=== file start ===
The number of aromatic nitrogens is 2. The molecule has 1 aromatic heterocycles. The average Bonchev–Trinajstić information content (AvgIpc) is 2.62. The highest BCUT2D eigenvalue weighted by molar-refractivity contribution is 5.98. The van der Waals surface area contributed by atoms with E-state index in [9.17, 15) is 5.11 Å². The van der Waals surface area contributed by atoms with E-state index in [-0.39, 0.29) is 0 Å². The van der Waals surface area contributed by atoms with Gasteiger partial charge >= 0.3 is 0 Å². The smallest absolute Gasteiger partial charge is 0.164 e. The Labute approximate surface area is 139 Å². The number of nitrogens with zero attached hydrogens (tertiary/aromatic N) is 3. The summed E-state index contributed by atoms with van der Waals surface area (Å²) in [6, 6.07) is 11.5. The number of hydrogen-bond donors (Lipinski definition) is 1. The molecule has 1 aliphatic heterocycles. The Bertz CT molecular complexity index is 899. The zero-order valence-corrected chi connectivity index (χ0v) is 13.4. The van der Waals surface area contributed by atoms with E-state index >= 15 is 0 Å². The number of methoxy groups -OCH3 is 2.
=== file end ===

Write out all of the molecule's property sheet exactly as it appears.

The number of aromatic nitrogens is 2. The molecule has 1 aromatic heterocycles. The average Bonchev–Trinajstić information content (AvgIpc) is 2.62. The highest BCUT2D eigenvalue weighted by molar-refractivity contribution is 5.98. The van der Waals surface area contributed by atoms with E-state index in [9.17, 15) is 5.11 Å². The van der Waals surface area contributed by atoms with E-state index in [-0.39, 0.29) is 0 Å². The van der Waals surface area contributed by atoms with Gasteiger partial charge >= 0.3 is 0 Å². The smallest absolute Gasteiger partial charge is 0.164 e. The Labute approximate surface area is 139 Å². The number of nitrogens with zero attached hydrogens (tertiary/aromatic N) is 3. The summed E-state index contributed by atoms with van der Waals surface area (Å²) in [6, 6.07) is 11.5. The number of hydrogen-bond donors (Lipinski definition) is 1. The molecule has 1 aliphatic heterocycles. The Bertz CT molecular complexity index is 899. The zero-order valence-corrected chi connectivity index (χ0v) is 13.4. The van der Waals surface area contributed by atoms with E-state index >= 15 is 0 Å². The number of methoxy groups -OCH3 is 2.